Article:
Great intellectual exercise, but a simpler design would run one op amp into two transistors as current increasers, and be done with it. Or a LM386 or LM1875, which are no-brainers. Although LM1875 has proved by experiment to be unsuitable for point-to-point builds, of which mine motorboated inexorably. If you can do circuit boards without the city environmental department hanging you from a flagpole over the ferric chloride waste, have at it.
Current sources are great for making class A input stages and VAS stages reject power supply ripple, but I find the wire count is a lot lower to build a non-hum power supply with a double pi hum filter followed by a voltage regulator. 1 to 10 ohms between the two filter capacitors after the bridge rectifiers, depending on the load. I use 5 W zeners as regulator for something this low power. that won't get HD below 0.01 % but personally I don't care below .1%. My passionate white whale is hum below 50 mv (on 8 ohms) with all input sources turned off.
Capacitor coupler to the headphone would eliminate all worry about the DC output. With a 38 ohm speaker the value would be low enough polyprophylene could be used instead of electrolytic. Although you could handle Dc nulling of a direct coupled amp with a single op amp like a 5534, such things controlled by pots tend to go haywire after a few years as the pot wipers oxidize and open up.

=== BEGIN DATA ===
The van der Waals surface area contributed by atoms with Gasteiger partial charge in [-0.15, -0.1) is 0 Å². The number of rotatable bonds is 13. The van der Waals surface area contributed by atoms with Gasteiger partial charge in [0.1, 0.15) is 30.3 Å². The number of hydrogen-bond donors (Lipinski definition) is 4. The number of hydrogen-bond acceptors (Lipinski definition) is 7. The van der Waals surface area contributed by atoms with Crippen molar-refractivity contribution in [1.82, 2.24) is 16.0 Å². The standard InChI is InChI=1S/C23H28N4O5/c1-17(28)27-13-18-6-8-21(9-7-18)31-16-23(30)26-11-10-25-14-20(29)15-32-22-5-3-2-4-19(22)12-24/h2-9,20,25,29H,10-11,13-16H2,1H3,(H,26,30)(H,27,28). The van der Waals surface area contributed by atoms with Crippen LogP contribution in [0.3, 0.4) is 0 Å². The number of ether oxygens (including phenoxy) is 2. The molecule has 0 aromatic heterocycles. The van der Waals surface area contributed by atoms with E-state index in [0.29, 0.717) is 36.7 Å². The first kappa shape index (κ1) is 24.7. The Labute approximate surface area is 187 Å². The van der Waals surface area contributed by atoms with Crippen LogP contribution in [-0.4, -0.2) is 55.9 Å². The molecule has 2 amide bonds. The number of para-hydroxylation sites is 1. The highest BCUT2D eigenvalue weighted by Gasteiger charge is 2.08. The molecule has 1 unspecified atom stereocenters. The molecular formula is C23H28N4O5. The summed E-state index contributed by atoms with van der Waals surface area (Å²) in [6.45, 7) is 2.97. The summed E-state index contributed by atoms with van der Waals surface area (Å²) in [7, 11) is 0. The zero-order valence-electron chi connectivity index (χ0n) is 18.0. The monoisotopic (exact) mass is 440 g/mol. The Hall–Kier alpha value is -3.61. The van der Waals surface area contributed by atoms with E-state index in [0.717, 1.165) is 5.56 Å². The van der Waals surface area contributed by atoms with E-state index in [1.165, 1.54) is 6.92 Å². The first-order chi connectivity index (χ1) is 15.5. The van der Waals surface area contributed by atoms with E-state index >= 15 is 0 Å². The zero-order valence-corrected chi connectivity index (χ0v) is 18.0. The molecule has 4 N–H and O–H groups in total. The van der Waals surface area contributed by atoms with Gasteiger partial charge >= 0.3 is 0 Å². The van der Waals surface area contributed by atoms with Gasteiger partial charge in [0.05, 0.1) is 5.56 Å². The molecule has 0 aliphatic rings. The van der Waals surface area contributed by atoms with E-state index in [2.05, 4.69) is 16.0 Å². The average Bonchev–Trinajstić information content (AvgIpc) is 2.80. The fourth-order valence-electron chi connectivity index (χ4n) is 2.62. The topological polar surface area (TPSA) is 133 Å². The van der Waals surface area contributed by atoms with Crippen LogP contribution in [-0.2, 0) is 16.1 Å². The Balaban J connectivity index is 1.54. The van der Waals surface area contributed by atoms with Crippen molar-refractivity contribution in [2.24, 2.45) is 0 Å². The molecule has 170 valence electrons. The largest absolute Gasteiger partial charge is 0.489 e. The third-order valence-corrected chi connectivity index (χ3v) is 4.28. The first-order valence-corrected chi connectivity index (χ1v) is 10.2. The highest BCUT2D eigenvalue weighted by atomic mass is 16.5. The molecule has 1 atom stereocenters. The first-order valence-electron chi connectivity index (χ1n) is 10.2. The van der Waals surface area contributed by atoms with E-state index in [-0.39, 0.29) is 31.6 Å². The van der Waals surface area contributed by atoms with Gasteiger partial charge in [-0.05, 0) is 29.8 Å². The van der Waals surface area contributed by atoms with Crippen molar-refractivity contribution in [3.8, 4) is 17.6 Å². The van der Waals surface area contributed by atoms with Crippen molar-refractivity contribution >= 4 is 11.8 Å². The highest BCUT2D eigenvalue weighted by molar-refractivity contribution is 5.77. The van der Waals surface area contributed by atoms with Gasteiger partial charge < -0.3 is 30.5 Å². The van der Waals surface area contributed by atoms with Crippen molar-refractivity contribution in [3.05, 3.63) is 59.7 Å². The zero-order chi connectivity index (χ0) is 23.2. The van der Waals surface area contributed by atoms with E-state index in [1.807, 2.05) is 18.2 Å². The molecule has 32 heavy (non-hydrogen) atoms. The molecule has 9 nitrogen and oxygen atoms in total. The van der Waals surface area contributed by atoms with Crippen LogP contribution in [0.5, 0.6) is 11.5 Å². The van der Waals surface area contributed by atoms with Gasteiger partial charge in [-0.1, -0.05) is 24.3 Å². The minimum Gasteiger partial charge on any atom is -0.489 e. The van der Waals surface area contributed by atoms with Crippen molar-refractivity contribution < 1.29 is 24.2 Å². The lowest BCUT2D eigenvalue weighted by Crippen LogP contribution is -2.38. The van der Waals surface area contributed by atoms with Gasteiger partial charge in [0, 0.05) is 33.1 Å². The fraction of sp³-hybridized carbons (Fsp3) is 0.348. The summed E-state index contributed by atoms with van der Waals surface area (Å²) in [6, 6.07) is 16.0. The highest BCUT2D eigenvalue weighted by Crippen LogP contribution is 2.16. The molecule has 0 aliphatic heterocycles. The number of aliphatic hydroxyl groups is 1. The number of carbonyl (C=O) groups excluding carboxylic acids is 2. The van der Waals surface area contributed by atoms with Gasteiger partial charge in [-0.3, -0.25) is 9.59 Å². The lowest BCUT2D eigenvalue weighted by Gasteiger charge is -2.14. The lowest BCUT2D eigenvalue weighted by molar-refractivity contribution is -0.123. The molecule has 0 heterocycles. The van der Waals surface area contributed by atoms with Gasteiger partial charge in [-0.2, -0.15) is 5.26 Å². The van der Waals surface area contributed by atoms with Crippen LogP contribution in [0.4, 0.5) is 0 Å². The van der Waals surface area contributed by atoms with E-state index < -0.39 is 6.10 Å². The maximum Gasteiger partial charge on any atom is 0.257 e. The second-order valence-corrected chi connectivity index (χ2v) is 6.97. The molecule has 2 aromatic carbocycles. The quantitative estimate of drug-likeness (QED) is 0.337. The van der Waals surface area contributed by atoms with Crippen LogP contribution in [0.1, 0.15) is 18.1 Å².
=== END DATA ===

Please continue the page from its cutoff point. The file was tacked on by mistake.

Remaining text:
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werediver

Member
2019-11-09 1:37 pm
@indianajo, your reply suggests you are looking at my design as at a classical voltage driven voltage source. It's not. It's a voltage driven current source also known as the current drive. Glance over Current-Drive - The Natural Way of Loudspeaker Operation or search for "current drive" on this forum to get an impression.

DC coupling of the load is required with current drive. Current sources (the mirrors) at the output do drive load, not just bias something.
 

werediver

Member
2019-11-09 1:37 pm
Well, from someone who 'normally I don't do electronic design' this is pretty sophisticated.

It's not that I have never learned anything about electronics, but I never practiced it, even at an amateur level. Maybe, it's time.

The DC offset *could* be an issue, but you could always use some DC-only feedback from the output.